Death at the Bar is a 1940 novel by Ngaio Marsh which was adapted for television in 1993 as part of the Inspector Alleyn Mysteries. The episode was directed by Michael Winterbottom and starred Patrick Malahide as Chief Inspector Roderick Alleyn. The title is a pun on the legal term the bar, and the public house in which much of the story takes place. It is set in the late 1930s. Luke Watchman, a top London barrister and King's Counsel dies while on his annual holiday in Devon, after a freak accident in which he was struck in the finger by a dart while taking part in a game with his friends. Examination of the body shows that he died of potassium cyanide poisoning, and traces of cyanide are found on the dart. However, the dart was a new one just out of the packet, and the witnesses all agree that Robert Legge, the man who threw it, had no opportunity to put cyanide on the dart. Alleyn is sent down from London to investigate. He soon deduces that at the heart of the case is a trial which took place nearly ten years before. The two defendants were Lord Bryonie and Montague Thringle, and Watchman had defended Bryonie and put the majority of the blame on Thringle. Analysis of Legge's
    5.33
    3 votes
    68
    6.50
    2 votes
    70

    Off With His Head

    Off With His Head is a detective novel by Ngaio Marsh; it is the nineteenth novel to feature Roderick Alleyn, and was first published in 1957. The plot concerns a village festival in the English countryside, and features Morris dancing among other folkloric elements. The novel was published as Death of a Fool in the United States, a reference to the fact that the murder victim is playing a Fool in the festival. The novel is classed as a locked room mystery.
    6.00
    2 votes
    71

    Photo Finish (novel)

    Photo Finish (novel) is a detective novel by Ngaio Marsh; it is the thirty-first, and penultimate, novel to feature Roderick Alleyn, and was first published in 1980. The novel takes place on a millionaire's private island in New Zealand, and features the world premiere of an opera entitled The Alien Corn, after the Biblical story of Ruth. The novel's central character bears a striking resemblance to Maria Callas.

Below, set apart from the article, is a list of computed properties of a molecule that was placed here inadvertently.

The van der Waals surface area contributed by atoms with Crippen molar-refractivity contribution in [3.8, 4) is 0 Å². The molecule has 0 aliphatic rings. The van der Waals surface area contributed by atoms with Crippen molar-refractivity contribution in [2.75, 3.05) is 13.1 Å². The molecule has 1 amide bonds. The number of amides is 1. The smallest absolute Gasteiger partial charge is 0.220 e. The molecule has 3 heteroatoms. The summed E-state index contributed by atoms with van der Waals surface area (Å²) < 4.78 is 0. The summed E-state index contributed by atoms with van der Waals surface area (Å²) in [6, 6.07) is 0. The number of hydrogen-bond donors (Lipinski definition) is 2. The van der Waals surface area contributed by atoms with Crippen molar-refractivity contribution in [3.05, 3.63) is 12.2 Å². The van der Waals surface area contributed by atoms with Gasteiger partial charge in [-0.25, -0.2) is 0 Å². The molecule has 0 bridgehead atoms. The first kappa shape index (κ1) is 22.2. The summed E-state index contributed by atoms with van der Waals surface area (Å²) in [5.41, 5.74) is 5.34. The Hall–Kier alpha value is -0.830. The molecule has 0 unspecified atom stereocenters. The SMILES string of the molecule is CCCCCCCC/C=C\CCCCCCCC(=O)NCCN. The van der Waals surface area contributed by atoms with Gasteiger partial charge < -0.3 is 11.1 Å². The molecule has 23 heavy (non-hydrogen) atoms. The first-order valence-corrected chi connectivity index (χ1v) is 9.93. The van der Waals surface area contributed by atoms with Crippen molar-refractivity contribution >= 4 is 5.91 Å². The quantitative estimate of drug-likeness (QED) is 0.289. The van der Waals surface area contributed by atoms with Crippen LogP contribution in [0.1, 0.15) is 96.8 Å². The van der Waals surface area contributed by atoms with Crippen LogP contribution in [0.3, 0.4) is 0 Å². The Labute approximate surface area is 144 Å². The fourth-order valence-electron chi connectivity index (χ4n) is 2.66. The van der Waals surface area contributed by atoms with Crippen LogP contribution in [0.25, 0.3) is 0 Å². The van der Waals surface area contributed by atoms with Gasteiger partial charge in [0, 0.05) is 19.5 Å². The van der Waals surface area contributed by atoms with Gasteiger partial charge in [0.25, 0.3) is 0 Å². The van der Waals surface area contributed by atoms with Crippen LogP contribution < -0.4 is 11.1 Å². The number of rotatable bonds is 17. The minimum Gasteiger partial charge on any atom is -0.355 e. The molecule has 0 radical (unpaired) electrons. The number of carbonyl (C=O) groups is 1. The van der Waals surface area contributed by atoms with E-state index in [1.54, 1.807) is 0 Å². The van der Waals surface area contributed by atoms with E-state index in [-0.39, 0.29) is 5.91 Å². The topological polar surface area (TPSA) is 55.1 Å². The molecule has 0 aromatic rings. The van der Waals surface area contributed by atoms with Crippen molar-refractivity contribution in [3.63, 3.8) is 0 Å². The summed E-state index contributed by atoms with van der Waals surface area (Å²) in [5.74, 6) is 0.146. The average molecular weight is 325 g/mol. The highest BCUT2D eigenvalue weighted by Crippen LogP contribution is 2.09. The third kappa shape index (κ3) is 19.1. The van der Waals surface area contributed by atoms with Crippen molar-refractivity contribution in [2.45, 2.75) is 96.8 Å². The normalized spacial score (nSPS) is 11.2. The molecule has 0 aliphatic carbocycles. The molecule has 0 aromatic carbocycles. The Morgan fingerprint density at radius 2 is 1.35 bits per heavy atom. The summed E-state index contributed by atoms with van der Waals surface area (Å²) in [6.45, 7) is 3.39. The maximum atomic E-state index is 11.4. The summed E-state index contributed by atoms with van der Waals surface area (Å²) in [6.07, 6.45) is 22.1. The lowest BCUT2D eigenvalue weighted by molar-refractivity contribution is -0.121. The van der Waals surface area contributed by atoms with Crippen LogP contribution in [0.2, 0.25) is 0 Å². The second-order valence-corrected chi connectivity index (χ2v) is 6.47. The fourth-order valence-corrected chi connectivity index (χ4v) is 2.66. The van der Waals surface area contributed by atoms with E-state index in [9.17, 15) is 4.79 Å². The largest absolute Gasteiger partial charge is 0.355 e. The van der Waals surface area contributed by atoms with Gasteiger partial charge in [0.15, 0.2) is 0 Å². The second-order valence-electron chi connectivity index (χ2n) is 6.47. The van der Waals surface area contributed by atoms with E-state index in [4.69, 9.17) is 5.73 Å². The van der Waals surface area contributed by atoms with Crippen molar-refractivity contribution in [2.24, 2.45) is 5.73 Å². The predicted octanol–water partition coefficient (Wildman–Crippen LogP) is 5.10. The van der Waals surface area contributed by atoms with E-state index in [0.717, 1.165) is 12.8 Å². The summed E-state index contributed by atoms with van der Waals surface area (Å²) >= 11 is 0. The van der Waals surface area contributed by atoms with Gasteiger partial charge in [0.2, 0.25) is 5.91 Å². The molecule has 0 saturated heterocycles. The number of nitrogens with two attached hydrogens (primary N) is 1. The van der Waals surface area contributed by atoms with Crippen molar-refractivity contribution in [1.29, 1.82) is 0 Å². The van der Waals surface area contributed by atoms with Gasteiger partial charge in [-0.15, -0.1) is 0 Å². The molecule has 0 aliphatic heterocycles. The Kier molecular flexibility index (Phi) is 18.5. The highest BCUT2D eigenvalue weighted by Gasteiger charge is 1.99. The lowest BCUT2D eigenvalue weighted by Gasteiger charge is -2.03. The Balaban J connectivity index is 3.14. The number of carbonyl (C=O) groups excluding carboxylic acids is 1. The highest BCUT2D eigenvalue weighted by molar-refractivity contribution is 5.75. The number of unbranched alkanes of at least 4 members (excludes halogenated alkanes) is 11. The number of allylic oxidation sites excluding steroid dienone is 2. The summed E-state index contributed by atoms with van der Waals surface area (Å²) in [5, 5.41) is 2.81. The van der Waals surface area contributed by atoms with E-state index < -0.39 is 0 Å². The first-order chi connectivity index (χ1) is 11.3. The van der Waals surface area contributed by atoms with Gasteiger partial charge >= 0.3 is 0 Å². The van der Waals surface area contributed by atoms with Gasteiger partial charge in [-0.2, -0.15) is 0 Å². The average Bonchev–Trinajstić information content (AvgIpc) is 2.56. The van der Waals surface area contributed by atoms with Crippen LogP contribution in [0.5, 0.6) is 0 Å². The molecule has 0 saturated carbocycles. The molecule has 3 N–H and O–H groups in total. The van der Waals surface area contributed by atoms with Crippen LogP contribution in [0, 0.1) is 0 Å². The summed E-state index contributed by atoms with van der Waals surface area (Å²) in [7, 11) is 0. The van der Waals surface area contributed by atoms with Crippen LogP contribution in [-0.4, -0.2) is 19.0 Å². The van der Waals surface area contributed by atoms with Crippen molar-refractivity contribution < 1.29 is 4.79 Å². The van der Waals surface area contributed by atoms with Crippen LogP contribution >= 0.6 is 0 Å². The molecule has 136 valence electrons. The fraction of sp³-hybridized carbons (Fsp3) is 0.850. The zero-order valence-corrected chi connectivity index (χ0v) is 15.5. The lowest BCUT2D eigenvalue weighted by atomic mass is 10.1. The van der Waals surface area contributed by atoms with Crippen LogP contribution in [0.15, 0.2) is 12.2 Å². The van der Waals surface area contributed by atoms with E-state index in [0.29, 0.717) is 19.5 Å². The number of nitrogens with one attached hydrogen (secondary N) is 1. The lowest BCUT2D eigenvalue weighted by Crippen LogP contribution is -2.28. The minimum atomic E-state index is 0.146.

7.00
    1 votes
    72

    Season of the Jew

    Season of the Jew is an historical novel by Maurice Shadbolt, published in 1987. Set in mid-nineteenth century New Zealand it is a semi-fictionalized account of the story of the Māori leader Te Kooti, told from the perspective of one of his pursuers, an officer in the colonial army. The brief preface quotes Shakespeare’s Shylock: “If a Christian wrong a Jew, what should his suffrance be by Christian example? Why, revenge. The villainy you teach me I will execute; and it shall go hard, but I will better the instruction.” This lays the moral ground for the resistance of the band of New Zealand natives under their leader Te Kooti, who synthesized a new religion from Christian and Māori traditions combined with his study of the Old Testament. His unique contribution was to declare his followers the latter-day embodiment of the Israelites escaping from Egypt. In the novel the rebels are often simply referred to as “the Jews.” The religion Te Kooti created, the Ringatu Church, still claims around 15,000 adherents in New Zealand today. In this story of New Zealand and Te Kooti's War during the year beginning November 10, 1868, the narrative coalesces around the development of its